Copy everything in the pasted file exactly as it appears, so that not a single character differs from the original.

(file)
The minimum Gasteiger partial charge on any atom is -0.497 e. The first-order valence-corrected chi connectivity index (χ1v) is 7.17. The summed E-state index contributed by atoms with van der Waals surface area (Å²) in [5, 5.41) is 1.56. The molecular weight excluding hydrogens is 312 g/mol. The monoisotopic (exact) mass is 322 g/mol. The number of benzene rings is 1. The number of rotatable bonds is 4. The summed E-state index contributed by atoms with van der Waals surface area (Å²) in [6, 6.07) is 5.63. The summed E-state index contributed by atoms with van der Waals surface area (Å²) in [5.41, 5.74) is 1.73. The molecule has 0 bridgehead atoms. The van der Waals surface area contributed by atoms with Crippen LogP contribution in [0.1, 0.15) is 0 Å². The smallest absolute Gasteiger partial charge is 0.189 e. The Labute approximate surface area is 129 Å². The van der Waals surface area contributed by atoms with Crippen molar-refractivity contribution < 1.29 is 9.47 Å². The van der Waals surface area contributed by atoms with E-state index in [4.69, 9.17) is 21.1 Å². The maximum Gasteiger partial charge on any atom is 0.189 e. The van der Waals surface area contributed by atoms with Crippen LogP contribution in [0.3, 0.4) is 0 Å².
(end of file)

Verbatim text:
The minimum Gasteiger partial charge on any atom is -0.497 e. The first-order valence-corrected chi connectivity index (χ1v) is 7.17. The summed E-state index contributed by atoms with van der Waals surface area (Å²) in [5, 5.41) is 1.56. The molecular weight excluding hydrogens is 312 g/mol. The monoisotopic (exact) mass is 322 g/mol. The number of benzene rings is 1. The number of rotatable bonds is 4. The summed E-state index contributed by atoms with van der Waals surface area (Å²) in [6, 6.07) is 5.63. The summed E-state index contributed by atoms with van der Waals surface area (Å²) in [5.41, 5.74) is 1.73. The molecule has 0 bridgehead atoms. The van der Waals surface area contributed by atoms with Crippen LogP contribution in [0.1, 0.15) is 0 Å². The smallest absolute Gasteiger partial charge is 0.189 e. The Labute approximate surface area is 129 Å². The van der Waals surface area contributed by atoms with Crippen molar-refractivity contribution < 1.29 is 9.47 Å². The van der Waals surface area contributed by atoms with E-state index in [4.69, 9.17) is 21.1 Å². The maximum Gasteiger partial charge on any atom is 0.189 e. The van der Waals surface area contributed by atoms with Crippen LogP contribution in [0.3, 0.4) is 0 Å².